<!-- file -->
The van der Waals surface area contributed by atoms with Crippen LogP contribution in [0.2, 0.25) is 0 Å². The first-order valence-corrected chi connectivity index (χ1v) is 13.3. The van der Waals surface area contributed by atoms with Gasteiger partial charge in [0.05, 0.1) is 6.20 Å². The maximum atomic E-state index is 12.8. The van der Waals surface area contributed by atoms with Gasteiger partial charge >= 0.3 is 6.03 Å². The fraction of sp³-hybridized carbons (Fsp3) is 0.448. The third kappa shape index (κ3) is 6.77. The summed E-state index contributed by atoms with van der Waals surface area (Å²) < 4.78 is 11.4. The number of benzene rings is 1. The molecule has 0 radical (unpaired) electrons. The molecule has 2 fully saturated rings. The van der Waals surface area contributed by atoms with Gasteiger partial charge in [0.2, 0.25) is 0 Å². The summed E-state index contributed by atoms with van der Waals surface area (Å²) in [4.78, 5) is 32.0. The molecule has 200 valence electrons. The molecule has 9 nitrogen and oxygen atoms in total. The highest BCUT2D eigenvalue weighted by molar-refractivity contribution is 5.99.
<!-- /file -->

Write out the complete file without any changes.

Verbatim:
The van der Waals surface area contributed by atoms with Crippen LogP contribution in [0.2, 0.25) is 0 Å². The first-order valence-corrected chi connectivity index (χ1v) is 13.3. The van der Waals surface area contributed by atoms with Gasteiger partial charge in [0.05, 0.1) is 6.20 Å². The maximum atomic E-state index is 12.8. The van der Waals surface area contributed by atoms with Gasteiger partial charge >= 0.3 is 6.03 Å². The fraction of sp³-hybridized carbons (Fsp3) is 0.448. The third kappa shape index (κ3) is 6.77. The summed E-state index contributed by atoms with van der Waals surface area (Å²) < 4.78 is 11.4. The number of benzene rings is 1. The molecule has 0 radical (unpaired) electrons. The molecule has 2 fully saturated rings. The van der Waals surface area contributed by atoms with Gasteiger partial charge in [0.2, 0.25) is 0 Å². The summed E-state index contributed by atoms with van der Waals surface area (Å²) in [4.78, 5) is 32.0. The molecule has 200 valence electrons. The molecule has 9 nitrogen and oxygen atoms in total. The highest BCUT2D eigenvalue weighted by molar-refractivity contribution is 5.99.